44 Rostow's Stages of economic growth, which hails from the same period and place as the national income estimation method, does this as well. Easterly, in the ‘The ghost of financing gap’, is one of many critics of this view of development.

45 The most famous statement of the variation across the time axis was simply that ‘late development will be different’, paraphrasing Gerschenkron, Economic backwardness.

46 Stern Nicholas, ‘The economics of development: a survey’, Economic Journal, 99, 597, 1989, p. 685.

47 Taylor Alan M. and Taylor Mark P., ‘The Purchasing Power Parity debate’, Journal of Economic Perspectives, 18, 4, 2004, pp. 135–58.

48 Deaton Angus and Heston Alan, ‘Understanding PPPs and PPP-based national accounts’, American Economic Journal: Macroeconomics, 2, 4, 2010, pp. 1–35.

49 The last round was in 2005, and the next round is planned to finalize in 2011. See (consulted 9 December 2011).

50 Ma Debin, Fukao Kyoji, and Yuan Tangjun, ‘Real GDP in pre-war East Asia: a 1934–36 benchmark Purchasing Power Parity comparison with the U.S.’, Review of Income and Wealth, 53, 3, 2007, pp. 503–37.

51 Robert C. Feenstra, Hong Ma, C. Peter Neary, and D. S. Prasada Rao, ‘How big is China? and other puzzles in the measurement of real GDP’, University of California at Davis, March 2010, (consulted 9 December 2011).

52 Bhalla Surjit S., ‘World Bank: most Asians dead in 1950’, Business Standard, 23 August 2008.

53 Durlauf Steven N., Johnson Paul A., and Temple Jonathan R. W., ‘Growth econometrics’,in Aghion Philippe and Durlauf Steven N., eds., Handbook of Economic Growth, Amsterdam: Elsevier, 2005, pp. 555–667.

54 Dawson John W., DeJuan Joseph P., Seater John J., and Stephenson E. Frank, ‘Economic information versus quality variation in cross-country data’, Canadian Journal of Economics, 34, 3, 2001, pp. 988–1009.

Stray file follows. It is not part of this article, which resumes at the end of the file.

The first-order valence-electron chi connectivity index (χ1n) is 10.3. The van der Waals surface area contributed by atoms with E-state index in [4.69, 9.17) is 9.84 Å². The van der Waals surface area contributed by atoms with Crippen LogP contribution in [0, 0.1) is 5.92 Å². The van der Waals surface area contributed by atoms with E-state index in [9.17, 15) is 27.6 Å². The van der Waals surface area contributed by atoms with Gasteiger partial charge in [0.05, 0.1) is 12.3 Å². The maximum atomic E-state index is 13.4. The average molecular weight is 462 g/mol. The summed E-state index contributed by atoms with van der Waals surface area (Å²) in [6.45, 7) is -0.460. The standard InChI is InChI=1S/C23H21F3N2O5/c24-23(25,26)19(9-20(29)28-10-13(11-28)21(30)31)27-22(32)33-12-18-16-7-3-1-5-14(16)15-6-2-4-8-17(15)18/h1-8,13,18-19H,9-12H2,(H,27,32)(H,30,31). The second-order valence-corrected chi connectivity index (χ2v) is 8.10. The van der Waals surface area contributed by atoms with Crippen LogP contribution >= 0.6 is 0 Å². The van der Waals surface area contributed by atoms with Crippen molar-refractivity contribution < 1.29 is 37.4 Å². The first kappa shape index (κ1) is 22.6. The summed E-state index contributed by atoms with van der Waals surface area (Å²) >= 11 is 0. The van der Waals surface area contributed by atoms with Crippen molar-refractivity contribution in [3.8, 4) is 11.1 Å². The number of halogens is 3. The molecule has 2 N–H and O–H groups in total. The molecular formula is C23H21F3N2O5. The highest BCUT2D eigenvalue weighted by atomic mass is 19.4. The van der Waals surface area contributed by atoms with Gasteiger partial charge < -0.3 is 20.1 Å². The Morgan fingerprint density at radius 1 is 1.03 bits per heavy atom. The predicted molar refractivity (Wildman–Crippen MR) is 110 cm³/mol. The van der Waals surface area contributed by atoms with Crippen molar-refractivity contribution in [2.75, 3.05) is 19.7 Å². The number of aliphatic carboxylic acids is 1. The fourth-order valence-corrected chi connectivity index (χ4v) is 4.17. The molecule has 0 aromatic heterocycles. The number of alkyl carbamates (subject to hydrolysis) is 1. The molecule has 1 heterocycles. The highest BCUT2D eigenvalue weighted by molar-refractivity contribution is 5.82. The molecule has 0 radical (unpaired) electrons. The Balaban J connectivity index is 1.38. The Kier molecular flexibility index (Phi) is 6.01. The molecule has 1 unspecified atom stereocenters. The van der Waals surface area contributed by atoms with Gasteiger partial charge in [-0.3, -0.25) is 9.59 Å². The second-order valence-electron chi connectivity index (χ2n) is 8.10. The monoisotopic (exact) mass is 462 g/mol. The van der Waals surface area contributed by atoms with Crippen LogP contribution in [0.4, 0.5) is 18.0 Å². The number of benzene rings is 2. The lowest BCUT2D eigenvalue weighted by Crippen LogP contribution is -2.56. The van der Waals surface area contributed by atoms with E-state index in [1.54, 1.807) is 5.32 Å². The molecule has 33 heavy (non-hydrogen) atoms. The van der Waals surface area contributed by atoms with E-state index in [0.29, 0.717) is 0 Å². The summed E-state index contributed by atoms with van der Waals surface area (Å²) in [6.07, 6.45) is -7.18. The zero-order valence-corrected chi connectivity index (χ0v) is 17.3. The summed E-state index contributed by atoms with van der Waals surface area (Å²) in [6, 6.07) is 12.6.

55 For a study of different distributions of African GDP, see Jerven Morten, ‘The relativity of poverty and income: how reliable are African economic statistics?’ African Affairs, 109, 434, 2010, pp. 77–96.

56 A comparison of the growth rates in Penn World Tables, Maddison, and World Development Indicators for a sample of African economies was made by Jerven Morten, ‘Random growth in Africa? Lessons from an evaluation of the growth evidence on Botswana, Kenya, Tanzania and Zambia, 1965–1995’, Journal of Development Studies, 46, 2, 2010, pp. 274–94.

57 Simon Johnson, William Larson, Chris Papageorgiou, and Arvind Subramanian, ‘Is newer better? Penn World Table revisions and their impact on growth estimates’, National Bureau of Economic Research Working Paper 15455, 2009, (consulted 9 December 2011).

58 Ciccone Antonio and Jarocinksi Marek, ‘Determinants of economic growth: will data tell?’, American Economic Journal: Macroeconomics, 2, 4, 2010, pp. 223–47.

59 Angus Deaton, ‘Price indexes, inequality, and the measurement of world poverty’, American Economic Review, 100, 1, 2010, pp. 5–34.

60 Hopkins Antony G., An economic history of West Africa, Longmans: London, 1973, pp. 13–14.

61 The lack of cattle due to tsetse-borne trypanosomes, causing trypanosomiasis, is specific to the African tropics. Non-tsetse-borne trypanosomes existed elsewhere in the tropics, but essentially affected equids rather than bovids.